SCOTLAND could see more blockbuster takeovers next year with sectors like technology in focus amid sustained mergers and acquisitions activity, one of Scotland’s leading dealmakers has said.

“We could see a couple of mega deals in either half,” said David Leslie, who formed his own advisory firm this year after spending 20 years running Scottish corporate finance operations for accountancy giants PwC and Price Waterhouse.

Mr Leslie believes a range of Scottish firms could attract strong interest from giants prepared to pay big sums for relatively small businesses to help strengthen their positions in fast- changing global markets.

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“Scotland has some cracking technology companies,” he said in his first interview since launching Leslie Corporate Finance in September. “There are lots that may be quite small but could have a strategic significance.”

Mr Leslie notes that companies around the world are using acquisitions to ensure they have the right digital platforms and to control as much useful technology as they can.

There could also be big financial services deals amid the consolidation process in a sector where firms are scaling up in the quest to increase efficiency and to extend their customer bases.

This year saw Standard Life agree a £11 billion merger with Aberdeen Asset Management to help give it the clout to compete for fund management business in fast-growing markets such as China.

While oil and gas market conditions remain challenging there are lots of companies with substantial resources that may be in the market for deals at the right price.

The fall in the pound has increased the appeal of some Scottish assets.

Mr Leslie noted US corporations in particular have huge sums to spend.

However, Scottish firms will not just be on the receiving end of bid interest.

The Brexit vote has caused uncertainty but not so much that people are putting deal activity on hold. “There’s a background of uncertainty but a common theme is a get on with it mentality in boardrooms,” noted Mr Leslie, predicting that will feed through into 2018.

“I think Scottish entrepreneurs and business people are quite robust and realistic.”

Mr Leslie will work across the spectrum of activity at his new firm, from big ticket deals to smaller transactions. He has been very pleased with the response he has had to the launch of the business.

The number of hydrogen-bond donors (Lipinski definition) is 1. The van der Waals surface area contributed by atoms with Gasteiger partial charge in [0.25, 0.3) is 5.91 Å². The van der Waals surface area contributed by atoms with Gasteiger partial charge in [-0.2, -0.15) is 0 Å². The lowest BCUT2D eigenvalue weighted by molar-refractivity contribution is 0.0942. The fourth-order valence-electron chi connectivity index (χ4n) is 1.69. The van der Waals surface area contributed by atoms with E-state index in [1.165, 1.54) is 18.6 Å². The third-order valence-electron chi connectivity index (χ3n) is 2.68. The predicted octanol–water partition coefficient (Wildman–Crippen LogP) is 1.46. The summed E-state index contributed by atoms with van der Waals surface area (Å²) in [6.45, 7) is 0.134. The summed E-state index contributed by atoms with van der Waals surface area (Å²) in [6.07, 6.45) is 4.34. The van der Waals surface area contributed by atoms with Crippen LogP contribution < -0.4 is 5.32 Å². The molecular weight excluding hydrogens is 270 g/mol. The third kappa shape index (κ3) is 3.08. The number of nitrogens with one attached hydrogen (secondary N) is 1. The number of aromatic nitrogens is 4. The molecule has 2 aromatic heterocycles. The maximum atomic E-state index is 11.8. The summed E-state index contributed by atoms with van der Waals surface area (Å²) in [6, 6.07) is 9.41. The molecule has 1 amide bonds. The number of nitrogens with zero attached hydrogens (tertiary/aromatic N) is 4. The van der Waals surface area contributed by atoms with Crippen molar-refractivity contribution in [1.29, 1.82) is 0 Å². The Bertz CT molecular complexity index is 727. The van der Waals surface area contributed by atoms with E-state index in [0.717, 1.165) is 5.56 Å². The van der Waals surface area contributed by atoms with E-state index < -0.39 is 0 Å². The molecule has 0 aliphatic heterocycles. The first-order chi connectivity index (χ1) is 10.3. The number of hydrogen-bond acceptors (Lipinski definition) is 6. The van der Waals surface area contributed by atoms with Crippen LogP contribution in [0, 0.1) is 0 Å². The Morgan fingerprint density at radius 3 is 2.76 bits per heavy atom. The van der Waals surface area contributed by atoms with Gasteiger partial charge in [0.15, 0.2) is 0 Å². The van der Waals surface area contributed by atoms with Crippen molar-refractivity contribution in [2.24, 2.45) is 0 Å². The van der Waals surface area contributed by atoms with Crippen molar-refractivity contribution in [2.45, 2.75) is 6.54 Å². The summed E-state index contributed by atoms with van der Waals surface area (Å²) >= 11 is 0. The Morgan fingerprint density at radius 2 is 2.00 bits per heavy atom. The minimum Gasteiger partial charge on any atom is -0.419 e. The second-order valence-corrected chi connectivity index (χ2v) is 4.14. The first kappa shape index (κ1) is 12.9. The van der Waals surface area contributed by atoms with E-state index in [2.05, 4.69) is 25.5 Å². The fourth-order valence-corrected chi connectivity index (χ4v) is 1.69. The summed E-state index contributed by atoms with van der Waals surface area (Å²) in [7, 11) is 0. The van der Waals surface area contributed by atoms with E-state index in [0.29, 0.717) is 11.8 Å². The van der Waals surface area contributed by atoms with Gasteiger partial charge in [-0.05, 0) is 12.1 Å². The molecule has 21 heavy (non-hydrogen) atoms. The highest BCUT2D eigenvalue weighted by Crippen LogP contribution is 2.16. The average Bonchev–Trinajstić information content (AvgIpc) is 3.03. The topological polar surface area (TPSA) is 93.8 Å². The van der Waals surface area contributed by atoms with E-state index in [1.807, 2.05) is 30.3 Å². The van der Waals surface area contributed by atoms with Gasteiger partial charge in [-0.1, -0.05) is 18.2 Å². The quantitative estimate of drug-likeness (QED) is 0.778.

This has left him feeling that M&A activity in Scotland next year will be in line with the levels seen this year. “There’s some good quality deal flow out there,” said the Glasgow University graduate.

He noted there have been several big deals involving Scottish firms this year in spite of uncertainty about Brexi and the challenges posed by inflationary pressures and the first increase in interest rates since 2007.

The £90m acquisition of Singapore’s KOP Surface Products by Weir Group and Aggreko’s £40m purchase of German battery storage firm Younicos showed the fall in the pound had not stopped Scottish firms from expanding overseas.

The signs are there could be fairly strong deal activity in the small and medium sized enterprise market.

Mr Leslie noted some private equity players will be keen to back acquisitions that will speed the growth of firms they have invested in.

Nevis Capital’s Brian Aitken underlined the firm’s appetite for deals after it took a significant stake in Glasow-based Merkland Tank in November.

While stock markets have been volatile they have remained pretty open, providing a way for Scottish firms such as clothing retailer Quiz and the Freeagent accounting software business to raise funding this year.

“There has been and there will be quite a liquid market for that SME space,” said Mr Leslie.

A range of firms owned by people in their 50s or older may come on to the market.

But in terms of the full year outcome much will depend on what happens in the Brexit talks and the outcome of Donald Trump’s foreign policy moves.

“If there’s clarity on Brexit and what’s going on with the US we could see quite a big pick up in the second half,” said Mr Leslie, who noted bad news on either front could weigh on activity.